DETROIT — Two years after the pandemic tore through the economy, America’s auto market looks something like this: Prices are drastically up. Supply is drastically down. And gasoline costs drastically more.
The result? A widening disparity between the richest buyers and everyone else.
As for the rest of America, millions are feeling increasingly priced out of the new-vehicle market. They are competing instead for a shrunken supply of used carss, especially smaller, less expensive ones that consume less fuel. The jump in pump prices since Russia’s invasion of Ukraine has only intensified their urge to keep costs down.
They are people like Natalia Ponce De Leon of North Palm Beach, Florida. She had been leasing a Toyota Tacoma pickup she acquired as new four years ago and had been using for her custom drapery business. When it was time to replace it recently, she didn’t even consider a new vehicle.
Best of all, with gasoline having scaled $4 a gallon nationally, she’s enjoying superior fuel efficiency
“I’m thinking I’m going to save, per month, between $100 and $200,” Ponce De Leon said — money that she plans to spend for online marketing to help grow her business.
The new-vehicle market is another story entirely. Among all purchases of new autos last month, nearly 79% were trucks and SUVs. A decade ago, that proportion was just 52%.
And that’s despite a whopping 22% jump in the average price of a new car since the pandemic struck two years ago — to more than $46,000, as of December.
Based on March prices and interest rates, the monthly payment on an average new vehicle would be $691 — far beyond the reach of what a household with a median gross income of $65,732 should spend, according to calculations by Cox Automotive and Moody’s.
Not so for many of the wealthier-than-average buyers who now dominate the new-vehicle market.
“Those that can afford it are still buying what they want,” said Jeff Schuster, president of global forecasting for LMC Automotive, a consulting firm.
Ivan Drury, a senior manager at Edmunds.com, has been surprised by the demand among affluent buyers for high-priced new vehicles.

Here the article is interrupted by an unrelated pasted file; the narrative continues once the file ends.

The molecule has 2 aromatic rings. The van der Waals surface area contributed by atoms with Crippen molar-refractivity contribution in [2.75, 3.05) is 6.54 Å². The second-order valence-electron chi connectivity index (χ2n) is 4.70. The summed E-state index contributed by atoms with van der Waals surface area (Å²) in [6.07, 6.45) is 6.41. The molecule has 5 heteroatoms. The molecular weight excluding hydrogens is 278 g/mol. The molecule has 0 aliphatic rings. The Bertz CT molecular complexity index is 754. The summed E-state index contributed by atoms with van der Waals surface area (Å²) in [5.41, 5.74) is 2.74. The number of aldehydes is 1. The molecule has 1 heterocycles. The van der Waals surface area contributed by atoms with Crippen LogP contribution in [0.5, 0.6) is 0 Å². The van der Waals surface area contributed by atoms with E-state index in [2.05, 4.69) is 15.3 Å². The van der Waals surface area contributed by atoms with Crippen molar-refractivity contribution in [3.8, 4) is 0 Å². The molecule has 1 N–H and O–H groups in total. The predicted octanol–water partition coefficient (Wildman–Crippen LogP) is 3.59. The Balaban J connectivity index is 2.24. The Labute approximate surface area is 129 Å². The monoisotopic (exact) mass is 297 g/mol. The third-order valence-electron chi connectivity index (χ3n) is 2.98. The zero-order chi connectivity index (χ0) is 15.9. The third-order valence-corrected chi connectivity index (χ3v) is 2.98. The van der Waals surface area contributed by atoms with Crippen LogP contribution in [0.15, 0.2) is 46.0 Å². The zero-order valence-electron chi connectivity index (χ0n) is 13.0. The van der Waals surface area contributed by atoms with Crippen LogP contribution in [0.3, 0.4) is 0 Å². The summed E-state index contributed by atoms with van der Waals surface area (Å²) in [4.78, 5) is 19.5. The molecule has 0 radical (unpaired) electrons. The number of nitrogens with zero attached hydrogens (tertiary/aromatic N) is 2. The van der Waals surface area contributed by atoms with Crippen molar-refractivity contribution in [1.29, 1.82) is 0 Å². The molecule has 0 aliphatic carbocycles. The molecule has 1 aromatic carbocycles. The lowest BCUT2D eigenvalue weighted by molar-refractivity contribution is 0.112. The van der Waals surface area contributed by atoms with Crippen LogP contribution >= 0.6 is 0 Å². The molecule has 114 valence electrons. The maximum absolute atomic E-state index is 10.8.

“I can’t imagine a situation in which we’ve had so many people willing to spend so much money,” Drury said. “It’s just abnormal for someone to go out and spend (sticker price) or above. I can’t think of any other time period unless it was on specific models. And this is every car on the road.”
Left largely out of that pool, buyers of more modest means have been vying for the most fuel-efficient used vehicles — and forcing up their prices. At auctions where dealers buy many of their vehicles, the average price of a 2-to-8-year-old compact car rose 1.1% during the past three weeks to an average of $12,560. That’s an annual rate of nearly 20%. The price of older cars is up even more, according to data compiled by Black Book, which monitors such prices.
By contrast, over the same period, the average for a full-size 2-8-year-old SUV actually fell 2.3%, to $32,700.
“The demand is pushing dealers to buy smaller, more efficient, and older vehicles,” said Alex Yurchenko, chief data officer for Black Book.
Behind that trend lies an economic reality: Americans as a whole have less cash to spend. Although America’s job market is robust and many people have received pay raises in recent months, the acceleration of inflation has more than wiped out those gains in most cases.
Consumer prices have skyrocketed 8.5% over the past year, the fastest such pace in four decades. In addition, stimulus checks and other federal aid that most households received after the pandemic have long since expired.
In many cases, too, households have drawn down much of the cash they had stockpiled during the pandemic. In response, Americans as a whole are going deeper into debt to pay their expenses.
“People in the lower price range are just jammed up,” Drury noted. “It’s weird to have so many people with so much money, and we have this other swath of consumers that say, ‘I’m tapped out.’ ”
Further stressing the lower-priced market is the shrinking availability of leasing, which had long allowed ordinary households to keep monthly payments low. Leasing has nearly dried up because automakers are no longer offering attractive deals.
“They don’t have to,” said Jonathan Smoke, chief economist of Cox Automotive, “because (auto) supplies are low.”
Even among higher-income households, the run-up in gas prices has left more buyers focused on fuel efficiency. In particular, many have been snapping up electric vehicles, whose sales jumped 66% over the past year, Edmunds.com says. Even so, the EV share of the overall auto market remains only about 4%.
In the meantime, prices for both new and used vehicles have begun to fall or level off. From February to March, average prices for used cars and trucks actually fell nearly 4%. That may suggest, Drury said, that people have had it and won’t keep paying inflated prices. Automakers have even begun raise discounts on pickup trucks.
“They might have tapped out of consumers that pay any price to get what they want,” Drury said.